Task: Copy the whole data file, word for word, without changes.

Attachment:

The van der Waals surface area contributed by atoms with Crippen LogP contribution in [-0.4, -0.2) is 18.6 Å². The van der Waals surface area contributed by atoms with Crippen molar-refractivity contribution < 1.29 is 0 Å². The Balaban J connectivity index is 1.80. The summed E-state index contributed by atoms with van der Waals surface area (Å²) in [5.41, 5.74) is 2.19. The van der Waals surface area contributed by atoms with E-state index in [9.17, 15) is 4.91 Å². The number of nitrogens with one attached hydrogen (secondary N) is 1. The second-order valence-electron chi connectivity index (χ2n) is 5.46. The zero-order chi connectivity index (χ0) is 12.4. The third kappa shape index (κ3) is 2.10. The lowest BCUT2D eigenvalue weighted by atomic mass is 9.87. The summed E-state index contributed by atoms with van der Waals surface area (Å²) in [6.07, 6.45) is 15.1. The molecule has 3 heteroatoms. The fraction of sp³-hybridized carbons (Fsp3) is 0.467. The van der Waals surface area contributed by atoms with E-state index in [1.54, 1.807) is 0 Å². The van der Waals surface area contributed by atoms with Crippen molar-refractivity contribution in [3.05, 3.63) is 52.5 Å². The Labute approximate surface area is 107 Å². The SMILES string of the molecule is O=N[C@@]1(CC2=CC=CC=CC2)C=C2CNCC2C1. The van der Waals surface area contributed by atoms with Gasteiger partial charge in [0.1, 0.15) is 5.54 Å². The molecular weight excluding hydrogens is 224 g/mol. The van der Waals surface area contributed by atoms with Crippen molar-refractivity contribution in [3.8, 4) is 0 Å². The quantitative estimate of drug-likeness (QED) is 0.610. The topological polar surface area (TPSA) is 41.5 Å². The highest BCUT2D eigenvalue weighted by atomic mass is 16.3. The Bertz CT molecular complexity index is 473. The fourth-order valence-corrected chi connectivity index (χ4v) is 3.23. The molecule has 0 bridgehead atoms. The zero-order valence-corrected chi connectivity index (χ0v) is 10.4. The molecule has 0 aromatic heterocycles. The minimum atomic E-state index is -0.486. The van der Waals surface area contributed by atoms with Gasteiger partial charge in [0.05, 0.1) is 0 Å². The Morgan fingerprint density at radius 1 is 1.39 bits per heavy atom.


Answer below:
The van der Waals surface area contributed by atoms with Crippen LogP contribution in [-0.4, -0.2) is 18.6 Å². The van der Waals surface area contributed by atoms with Crippen molar-refractivity contribution < 1.29 is 0 Å². The Balaban J connectivity index is 1.80. The summed E-state index contributed by atoms with van der Waals surface area (Å²) in [5.41, 5.74) is 2.19. The van der Waals surface area contributed by atoms with E-state index in [9.17, 15) is 4.91 Å². The number of nitrogens with one attached hydrogen (secondary N) is 1. The second-order valence-electron chi connectivity index (χ2n) is 5.46. The zero-order chi connectivity index (χ0) is 12.4. The third kappa shape index (κ3) is 2.10. The lowest BCUT2D eigenvalue weighted by atomic mass is 9.87. The summed E-state index contributed by atoms with van der Waals surface area (Å²) in [6.07, 6.45) is 15.1. The molecule has 3 heteroatoms. The fraction of sp³-hybridized carbons (Fsp3) is 0.467. The van der Waals surface area contributed by atoms with E-state index in [1.54, 1.807) is 0 Å². The van der Waals surface area contributed by atoms with Crippen molar-refractivity contribution in [3.05, 3.63) is 52.5 Å². The Labute approximate surface area is 107 Å². The SMILES string of the molecule is O=N[C@@]1(CC2=CC=CC=CC2)C=C2CNCC2C1. The van der Waals surface area contributed by atoms with Gasteiger partial charge in [0.1, 0.15) is 5.54 Å². The molecular weight excluding hydrogens is 224 g/mol. The van der Waals surface area contributed by atoms with Crippen molar-refractivity contribution in [3.8, 4) is 0 Å². The quantitative estimate of drug-likeness (QED) is 0.610. The topological polar surface area (TPSA) is 41.5 Å². The highest BCUT2D eigenvalue weighted by atomic mass is 16.3. The Bertz CT molecular complexity index is 473. The fourth-order valence-corrected chi connectivity index (χ4v) is 3.23. The molecule has 0 bridgehead atoms. The zero-order valence-corrected chi connectivity index (χ0v) is 10.4. The molecule has 0 aromatic heterocycles. The minimum atomic E-state index is -0.486. The van der Waals surface area contributed by atoms with Gasteiger partial charge in [0.05, 0.1) is 0 Å². The Morgan fingerprint density at radius 1 is 1.39 bits per heavy atom.